-Being a part of the communal thread that runs through every aspect of life. One of the most demonstrative examples of this came recently when Alex was sick in the clinic with malaria. The clinic didn’t serve food, and there were no restaurants nearby. Knowing what I know about Moz, I walked into the neighborhood to find him some rice. I saw a woman sitting under a tree in her yard, asked permission to enter, and was welcomed in. I explained the situation to her and asked if I could pay her a little to cook Alex some rice. “Sim sim,Somos iguais” -Yes, yes we are equals- she said and immediately got up and lit a wood fire to cook him rice. I sat in her yard chatting with her and her children and a neighbor until the rice was finished, at which point she did not even want to accept my payment of 50 meticais (about 75 cents). This is a big and clear example of community in Moz, but we experienced it in much more subtle ways in our day to day life as well, and feeling such a part of that give and take culture – something that was incredibly awkward 2 years ago- has come to be one of the most satisfying parts of life in Moz.
My 3 favorite things about Mozambicans and Mozambican culture
-That there is always time to stop and chat.
-That sentiment is easily expressed and unguarded.
-The ease of giving.
The tough stuff
This third third has been the smoothest of them all, and I can only think of one really tough thing, which was leaving. Leaving Mapinhane was much harder than leaving home in the States 2 years ago. When we left home, we were comforted by knowing that we would see all our friends and family there again, and that someday our life would once again come to resemble the life we had pre-Moz. On the contrary, when leaving Mozambique, we left with an uncomfortable uncertainty about when or if we will ever see our friends here again, and a heavy certainty that we will never have a life similar to what it was in Mapinhane.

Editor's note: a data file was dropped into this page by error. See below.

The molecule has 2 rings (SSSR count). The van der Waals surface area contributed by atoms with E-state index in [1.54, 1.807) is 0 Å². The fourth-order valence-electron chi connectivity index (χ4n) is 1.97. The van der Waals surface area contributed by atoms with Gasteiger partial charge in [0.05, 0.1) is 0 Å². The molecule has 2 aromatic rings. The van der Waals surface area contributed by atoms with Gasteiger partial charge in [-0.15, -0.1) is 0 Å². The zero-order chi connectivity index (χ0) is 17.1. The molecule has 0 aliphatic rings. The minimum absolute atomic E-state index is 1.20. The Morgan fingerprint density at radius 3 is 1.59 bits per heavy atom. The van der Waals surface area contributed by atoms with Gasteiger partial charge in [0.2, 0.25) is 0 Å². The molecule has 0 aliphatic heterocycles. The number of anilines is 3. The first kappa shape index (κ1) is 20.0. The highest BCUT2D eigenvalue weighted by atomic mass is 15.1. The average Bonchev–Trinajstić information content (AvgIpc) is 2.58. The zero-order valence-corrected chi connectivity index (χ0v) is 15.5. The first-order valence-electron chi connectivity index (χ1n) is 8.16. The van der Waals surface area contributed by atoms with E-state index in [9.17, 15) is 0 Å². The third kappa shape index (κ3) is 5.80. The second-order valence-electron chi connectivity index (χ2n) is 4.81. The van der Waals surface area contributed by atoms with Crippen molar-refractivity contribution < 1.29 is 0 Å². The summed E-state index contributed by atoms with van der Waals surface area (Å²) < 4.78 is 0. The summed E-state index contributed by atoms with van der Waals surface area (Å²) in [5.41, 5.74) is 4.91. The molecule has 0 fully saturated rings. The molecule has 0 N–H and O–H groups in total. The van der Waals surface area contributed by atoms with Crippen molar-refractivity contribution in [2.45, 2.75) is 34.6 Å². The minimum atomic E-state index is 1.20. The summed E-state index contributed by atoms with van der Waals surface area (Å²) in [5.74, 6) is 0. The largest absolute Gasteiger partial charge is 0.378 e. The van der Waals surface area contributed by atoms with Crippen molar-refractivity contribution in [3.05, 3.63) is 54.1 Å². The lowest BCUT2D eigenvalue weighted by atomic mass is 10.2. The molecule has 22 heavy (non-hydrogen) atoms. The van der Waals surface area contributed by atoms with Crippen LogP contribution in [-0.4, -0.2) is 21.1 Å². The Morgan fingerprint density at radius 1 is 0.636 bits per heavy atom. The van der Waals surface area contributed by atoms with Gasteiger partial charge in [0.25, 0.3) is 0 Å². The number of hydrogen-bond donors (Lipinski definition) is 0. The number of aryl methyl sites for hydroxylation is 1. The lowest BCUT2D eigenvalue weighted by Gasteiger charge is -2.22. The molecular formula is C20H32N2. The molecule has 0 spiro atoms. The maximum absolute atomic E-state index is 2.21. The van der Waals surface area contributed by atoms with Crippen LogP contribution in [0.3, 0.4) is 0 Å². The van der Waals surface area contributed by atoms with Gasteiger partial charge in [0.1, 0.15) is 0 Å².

The things I have missed most about the U.S.
I think these 3 things have stayed pretty steady through all three of the thirds.
-Seeing family and friends on a regular basis.
-Mountain lifestyle and access to lots and lots of recreation.
– Access to natural remedies, good quality supplements, and varied diet.
My 3 favorite moments with other PCV’s
-Collaborating with other Peace Corps Volunteers in southern Mozambique at the REDES workshop in June.
-Celebrating the end of our service with our Moz25 cohort group at our ‘Close of Service’ conference in Maputo in August.
– Meeting our replacements and getting to know them during their two weeks in Mapinhane in October. We leave feeling like we are leaving projects in good hands with them.
My 3 favorite travel moments
-Spending time on the Bazaruto Archipelago off the coast of Vilanculos.
–Driving Cape Town to Durban with Alex’s family, especially our stop at the southernmost tip of Africa, our stay in sleepy Chintsa, and delicious curries in Durban.
-Finally visiting the beautiful and more isolated beach at Zavora, and spending an afternoon drinking Pina Coladas and watching humpback whales breaching.
The 3 most exciting things to look forward to
-Our upcoming COS (Close of Service) travels in Vietnam, Cambodia, and Laos.
-Reuniting and catching up with all of our friends and family in the United States.
-The big, wide open future…our next adventure, whatever it may be.